The second factor to be reexamined here is whether plaintiffs' cause of action is one "traditionally relegated to state law, in an area basically the concern of the States, so that it would be inappropriate to infer a cause of action based solely on federal law." Cort v. Ash, supra, 95 S. Ct. at 2088. This Court recognizes that "[only] where there is some countervailing national interest should the federal courts imply a federal private remedy when an adequate state remedy already exists." Polansky, supra, 523 F.2d at 337.
Aviation is not a basic area of state concern. Courts have previously recognized "the prevailing federal interest in uniform air law regulation . . . ." Kohr v. Allegheny Airlines, Inc., 504 F.2d 400, 403 (7th Cir. 1974), cert. denied, 421 U.S. 978, 95 S. Ct. 1980, 44 L. Ed. 2d 470 (1975). See City of Burbank v. Lockheed Air Terminal, Inc., 411 U.S. 624, 639, 644, 36 L. Ed. 2d 547, 93 S. Ct. 1854 (1973); Northwest Airlines, Inc. v. Minnesota, 322 U.S. 292, 303, 88 L. Ed. 1283, 64 S. Ct. 950 (1944) (Jackson, J., concurring). More specifically, in relation to the plaintiffs' allegations in the instant case, it has recently been stated that:
The interest of the federal government in regulating the design and manufacture of aircraft is just as intensive, pervasive, exclusive and great as its interest in regulating the "affairs of the nation's airways." In re Paris Air Crash of March 3, 1974, 399 F. Supp. 732, 747 (C.D.Cal. 1975).
In Polansky, supra, as previously mentioned, the Third Circuit found that the purposes of the Federal Aviation Act would not be fostered by granting a private remedy for the conduct alleged. Thus, any justification for ignoring the available state remedies for breach of contract, breach of warranty and fraudulent misrepresentation was considered to be "utterly lacking." Id. at 337. The court added in dictum that it saw in that case "no greater interest for the development of a federal contract law for regulated air carriers than earlier courts [had] seen for the development of a federal tort law for regulated air carriers," citing Moungey v. Brandt, supra. Polansky, supra at 337. We believe that the Polansky court's citation of Moungey reflected its approval of the analytical framework employed in that case rather than the result itself. The Moungey opinion "pointed out that state remedies had not been characterized as inadequate and further, that the federal government's air safety program would not be improved by creation of a federal tort remedy." Polansky, supra, 523 F.2d at 338. It is readily acknowledged that in the present case, if the allegations of the complaint are proved, there are state remedies available under strict tort liability, negligence or breach of warranty theories. However, this Court respectfully disagrees with the conclusion reached in Moungey that no benefit to the federal government's air safety program will result from the implication of a federal private remedy. This Court's view is that, in addition to the existing state tort remedies which remain fully intact, an implied federal right of action to recover for a violation of the Federal Aviation Act, and the safety regulations promulgated thereunder, will be of direct aid in accomplishing the primary congressional goal of reducing the possibility of death or personal injury from flying.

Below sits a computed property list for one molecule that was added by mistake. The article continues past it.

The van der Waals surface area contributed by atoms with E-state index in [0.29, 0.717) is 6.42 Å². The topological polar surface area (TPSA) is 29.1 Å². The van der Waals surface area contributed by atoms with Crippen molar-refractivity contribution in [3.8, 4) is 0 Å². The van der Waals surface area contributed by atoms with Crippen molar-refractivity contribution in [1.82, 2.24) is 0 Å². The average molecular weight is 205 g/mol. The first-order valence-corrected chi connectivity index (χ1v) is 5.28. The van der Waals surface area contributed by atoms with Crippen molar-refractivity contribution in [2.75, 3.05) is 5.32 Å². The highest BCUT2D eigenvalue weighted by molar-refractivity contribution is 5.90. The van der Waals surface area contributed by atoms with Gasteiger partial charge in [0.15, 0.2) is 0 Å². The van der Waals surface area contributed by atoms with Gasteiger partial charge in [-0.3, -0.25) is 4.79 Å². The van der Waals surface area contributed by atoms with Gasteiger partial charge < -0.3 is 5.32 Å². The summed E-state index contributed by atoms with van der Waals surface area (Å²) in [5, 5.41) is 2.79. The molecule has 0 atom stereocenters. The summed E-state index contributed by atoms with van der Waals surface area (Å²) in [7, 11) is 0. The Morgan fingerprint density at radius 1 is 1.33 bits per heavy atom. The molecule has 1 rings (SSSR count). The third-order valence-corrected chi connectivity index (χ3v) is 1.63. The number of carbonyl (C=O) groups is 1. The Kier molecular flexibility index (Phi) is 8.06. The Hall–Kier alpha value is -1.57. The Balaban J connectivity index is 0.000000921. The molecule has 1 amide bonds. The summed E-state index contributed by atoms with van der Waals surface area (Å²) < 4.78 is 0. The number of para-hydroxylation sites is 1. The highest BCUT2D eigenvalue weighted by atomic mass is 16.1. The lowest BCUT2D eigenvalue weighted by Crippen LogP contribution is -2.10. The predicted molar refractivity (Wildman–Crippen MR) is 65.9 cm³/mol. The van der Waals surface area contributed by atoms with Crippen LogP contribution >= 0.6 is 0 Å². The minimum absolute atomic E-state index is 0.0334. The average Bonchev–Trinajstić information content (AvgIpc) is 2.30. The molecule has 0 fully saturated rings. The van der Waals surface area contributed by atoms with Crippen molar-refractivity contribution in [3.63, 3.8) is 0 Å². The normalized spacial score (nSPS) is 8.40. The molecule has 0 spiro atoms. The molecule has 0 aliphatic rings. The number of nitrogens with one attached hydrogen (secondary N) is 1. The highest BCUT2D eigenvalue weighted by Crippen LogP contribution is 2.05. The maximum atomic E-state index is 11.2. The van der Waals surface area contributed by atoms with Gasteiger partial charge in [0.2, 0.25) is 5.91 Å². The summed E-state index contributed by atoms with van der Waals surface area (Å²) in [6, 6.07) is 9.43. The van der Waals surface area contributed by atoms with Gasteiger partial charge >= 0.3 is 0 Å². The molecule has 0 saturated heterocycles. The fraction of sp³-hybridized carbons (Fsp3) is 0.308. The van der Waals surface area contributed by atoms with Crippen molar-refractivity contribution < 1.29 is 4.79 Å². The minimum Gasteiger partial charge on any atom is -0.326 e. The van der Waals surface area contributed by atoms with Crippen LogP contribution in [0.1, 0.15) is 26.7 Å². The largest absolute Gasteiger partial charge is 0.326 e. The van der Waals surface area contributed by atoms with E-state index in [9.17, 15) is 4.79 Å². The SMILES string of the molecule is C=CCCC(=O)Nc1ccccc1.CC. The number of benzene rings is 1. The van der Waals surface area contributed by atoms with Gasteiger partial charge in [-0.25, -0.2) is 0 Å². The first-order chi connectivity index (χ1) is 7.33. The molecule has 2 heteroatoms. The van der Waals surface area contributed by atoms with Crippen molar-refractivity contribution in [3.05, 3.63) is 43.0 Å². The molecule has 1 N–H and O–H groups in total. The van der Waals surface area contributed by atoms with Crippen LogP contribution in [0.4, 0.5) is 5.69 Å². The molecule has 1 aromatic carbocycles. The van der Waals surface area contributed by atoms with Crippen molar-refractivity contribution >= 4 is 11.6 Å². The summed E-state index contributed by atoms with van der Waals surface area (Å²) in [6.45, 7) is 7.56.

We believe that furtherance of the primary statutory purpose of, and national interest in, maximization of safety in the air industry justifies the implication of a federal remedy here despite the apparent availability of adequate state remedies. We state again that when the Congress of the United States acts to give the federal government primary responsibility for the formulation of standards of conduct in an industry affecting human life and well-being to the extent that it has through the Federal Aviation Act, this Court is hesitant to expose such clear congressional intent to reexamination, manipulation and compromise in state-created causes of action. Cf. Kohr v. Allegheny Airlines, Inc., supra, 504 F.2d at 403.
While we do not believe that the Polansky opinion necessitates any change in our position, this case does appear to present precisely the type of situation intended for an interlocutory appeal pursuant to 28 U.S.C. § 1292(b). See generally Katz v. Carte Blanche Corporation, 496 F.2d 747 (3d Cir.) (en banc), cert. denied, 419 U.S. 885, 42 L. Ed. 2d 125, 95 S. Ct. 152 (1974). Our ruling involves a "controlling question of law," offers "substantial ground for difference of opinion" as to its correctness and, if appealed immediately, may "materially advance the ultimate termination of the litigation." Katz v. Carte Blanche Corporation, supra at 754.
Our holding that a private right of action exists here in favor of plaintiffs is "controlling" in that, if erroneous, it will require reversal on final appeal and, also, because it is "serious to the conduct of the litigation," both practically and legally. Id. at 755. Legally, if our decision is incorrect, plaintiffs will have no basis for maintaining their suit in federal court. Practically, if our decision is erroneous, a prompt determination of that fact will be useful in saving judicial time and resources, as well as considerable expense to the parties if this litigation is to proceed.
This Court will amend its Order of September 11, 1975, to certify that the decision reached by the Court involves a controlling question of law best suited for pretrial disposition pursuant to 28 U.S.C. § 1292(b) and that all other proceedings in the case shall be stayed until some action has been taken upon this interlocutory appeal.
An appropriate Order will be entered.